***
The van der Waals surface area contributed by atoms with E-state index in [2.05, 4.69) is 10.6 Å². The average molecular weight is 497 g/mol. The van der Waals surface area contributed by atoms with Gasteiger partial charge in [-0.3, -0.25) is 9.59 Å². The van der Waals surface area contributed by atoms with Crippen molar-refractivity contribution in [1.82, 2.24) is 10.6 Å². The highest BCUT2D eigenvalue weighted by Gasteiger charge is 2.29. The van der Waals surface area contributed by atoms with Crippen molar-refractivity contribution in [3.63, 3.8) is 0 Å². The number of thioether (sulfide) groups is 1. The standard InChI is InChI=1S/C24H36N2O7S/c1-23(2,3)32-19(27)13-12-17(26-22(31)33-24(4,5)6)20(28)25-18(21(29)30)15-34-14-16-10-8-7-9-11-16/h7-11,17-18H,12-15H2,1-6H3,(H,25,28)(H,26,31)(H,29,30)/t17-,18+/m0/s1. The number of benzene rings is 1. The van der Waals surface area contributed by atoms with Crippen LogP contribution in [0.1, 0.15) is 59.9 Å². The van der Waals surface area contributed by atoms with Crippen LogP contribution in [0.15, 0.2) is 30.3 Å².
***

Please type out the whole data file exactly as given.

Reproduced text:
The van der Waals surface area contributed by atoms with E-state index in [2.05, 4.69) is 10.6 Å². The average molecular weight is 497 g/mol. The van der Waals surface area contributed by atoms with Gasteiger partial charge in [-0.3, -0.25) is 9.59 Å². The van der Waals surface area contributed by atoms with Crippen molar-refractivity contribution in [1.82, 2.24) is 10.6 Å². The highest BCUT2D eigenvalue weighted by Gasteiger charge is 2.29. The van der Waals surface area contributed by atoms with Crippen molar-refractivity contribution in [3.63, 3.8) is 0 Å². The number of thioether (sulfide) groups is 1. The standard InChI is InChI=1S/C24H36N2O7S/c1-23(2,3)32-19(27)13-12-17(26-22(31)33-24(4,5)6)20(28)25-18(21(29)30)15-34-14-16-10-8-7-9-11-16/h7-11,17-18H,12-15H2,1-6H3,(H,25,28)(H,26,31)(H,29,30)/t17-,18+/m0/s1. The number of benzene rings is 1. The van der Waals surface area contributed by atoms with Crippen LogP contribution in [0.1, 0.15) is 59.9 Å². The van der Waals surface area contributed by atoms with Crippen LogP contribution in [0.15, 0.2) is 30.3 Å².